Father’s body recovered, five rescued after family falls through Kuskokwim

Bethel Search and Rescue releases Mark Kasayulie’s body to the Alaska State Troopers near Bethel’s Hangar Lake on the afternoon of January 1, 2018. (Credit Perry Barr / Bethel Search and Rescue)

A father’s body has been recovered from the Kuskokwim River after he and his family fell through a marked, open hole the night of New Year’s Eve. Bethel Search and Rescue says that the five survivors are okay and urges everyone to use overland trails to travel upriver.

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Search and Rescue pulled Mark Kasayulie’s body from the Kuskokwim around 2 p.m. on Monday.

“Then we all gathered around and we had a couple people say a prayer,” Bethel Search and Rescue President Mike Riley said, who was there. “After the prayer was over, we thanked each other and everybody for all the good work everybody was doing, for this quick recovery of Mark, and then we loaded him in a body bag and brought him back to Bethel.”

Near Hangar Lake, Search and Rescue released the body to the Alaska State Troopers.

The night before, on New Year’s Eve, Mark Kasayulie and his family had fallen through an open hole. The night was calm and the hole marked with blue reflective tape, signaling open water, but open water can look indistinguishable from the surrounding glare ice, especially at night.

There were six travelers: Kasayulie, his sister-in-law, his wife, and their three young children. Mike Riley says that the children appear to be between nine and 14 years old.

“I do believe they were on one snowmobile, towing a sled,” Riley said.

The family lives in Bethel and was heading to Akiachak, where they are originally from. The survivors were able to pull themselves onto the ice and call for help. Troopers report that the family saw Kasayulie go “into the water and did not see him get out.”

Bethel Search and Rescue heard about the accident from Bethel Police just before 10 p.m. Riley says that searchers reached the family within 45 minutes.

“They were very hypothermic; they were all wet,” Riley described.

The responders used their own clothes to warm the family.

“They gave them their jackets, their coats,” Riley said. “One of our members actually took his shoes off and gave it to one of the boys.”

The searchers transported the survivors to Bethel, where two ambulances were waiting to carry them to the hospital. On Monday morning, volunteers from Bethel Search and Rescue returned to the site with hooks and drag bars. They handed the equipment to volunteers from Akiachak and Kwethluk to recover Kasayulie. Riley says that more than 60 people helped.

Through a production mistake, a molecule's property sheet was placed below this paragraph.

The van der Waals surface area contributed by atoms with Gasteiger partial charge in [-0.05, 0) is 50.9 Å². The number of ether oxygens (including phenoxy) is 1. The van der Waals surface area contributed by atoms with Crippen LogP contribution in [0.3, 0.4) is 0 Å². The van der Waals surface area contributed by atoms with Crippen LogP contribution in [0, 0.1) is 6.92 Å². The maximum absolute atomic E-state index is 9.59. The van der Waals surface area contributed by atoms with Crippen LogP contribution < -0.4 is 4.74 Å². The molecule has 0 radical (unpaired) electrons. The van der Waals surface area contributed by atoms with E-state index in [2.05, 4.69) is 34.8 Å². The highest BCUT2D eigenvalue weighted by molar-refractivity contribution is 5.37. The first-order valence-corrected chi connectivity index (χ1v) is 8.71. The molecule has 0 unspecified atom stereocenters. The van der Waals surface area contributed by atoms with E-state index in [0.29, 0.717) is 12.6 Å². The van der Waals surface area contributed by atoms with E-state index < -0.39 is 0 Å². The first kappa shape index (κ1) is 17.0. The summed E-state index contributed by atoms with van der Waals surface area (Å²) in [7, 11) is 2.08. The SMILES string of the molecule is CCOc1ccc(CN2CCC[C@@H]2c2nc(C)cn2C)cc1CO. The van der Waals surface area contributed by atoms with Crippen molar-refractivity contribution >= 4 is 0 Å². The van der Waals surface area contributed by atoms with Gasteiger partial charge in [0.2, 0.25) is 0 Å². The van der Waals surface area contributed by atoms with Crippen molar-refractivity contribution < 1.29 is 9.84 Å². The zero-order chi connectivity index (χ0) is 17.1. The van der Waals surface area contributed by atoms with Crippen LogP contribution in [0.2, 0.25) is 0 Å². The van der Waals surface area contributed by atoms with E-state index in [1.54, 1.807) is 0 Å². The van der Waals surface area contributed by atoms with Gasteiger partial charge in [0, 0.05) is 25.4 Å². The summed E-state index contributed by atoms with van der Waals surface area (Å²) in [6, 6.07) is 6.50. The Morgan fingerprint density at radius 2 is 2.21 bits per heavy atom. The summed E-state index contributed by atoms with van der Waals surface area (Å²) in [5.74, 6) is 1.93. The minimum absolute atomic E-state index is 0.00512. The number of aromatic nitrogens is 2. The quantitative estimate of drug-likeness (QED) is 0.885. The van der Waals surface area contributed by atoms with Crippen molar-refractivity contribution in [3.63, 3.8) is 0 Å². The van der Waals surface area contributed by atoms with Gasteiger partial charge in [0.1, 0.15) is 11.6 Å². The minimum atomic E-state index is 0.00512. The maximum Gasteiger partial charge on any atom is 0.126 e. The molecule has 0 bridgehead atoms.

“Three hooks grabbed him after about an hour and a half of dragging, and that’s how we brought him up,” Riley explained.

The crews then blocked the trail with the open hole, about eight miles upriver of Bethel.

“The trail by the bluff is completely cut off for everybody’s safety,” Riley said. “The glare ice is very hard to read on open water, and that’s the reason probably why this happened.”

Riley urges everyone traveling upriver from Bethel to use the overland trail from Hangar Lake to Akiachak. It’s for everyone’s safety; sticking to the marked trail prevents other travelers from following wandering tracks.

The Alaska State Troopers reported that alcohol was involved in the accident, but Riley says that he does not have any indication that that was the case, pointing out that hypothermia can look similar to intoxication. Troopers have not responded to questions regarding evidence of alcohol.

Mark Kasayulie is the second person lost to the river this winter. In early December, Christopher Gregory from Sleetmute fell through open water as he attempted to water skip his snowmachine across the Kuskokwim. Searchers continue to drag hooks along the riverbed, hoping to recover his body.

In December, Bethel Search and Rescue called the number of open holes on the Kuskokwim River and sloughs “uncountable.” Its members say that there are more and bigger open holes than they ever remember seeing.

The all-volunteer group has reported a spike in emergency calls this winter, about 95 percent involving alcohol. Almost every night since trails began freezing, Bethel Search and Rescue has responded to people needing help.

Anna Rose MacArthur is a reporter at KYUK in Bethel.

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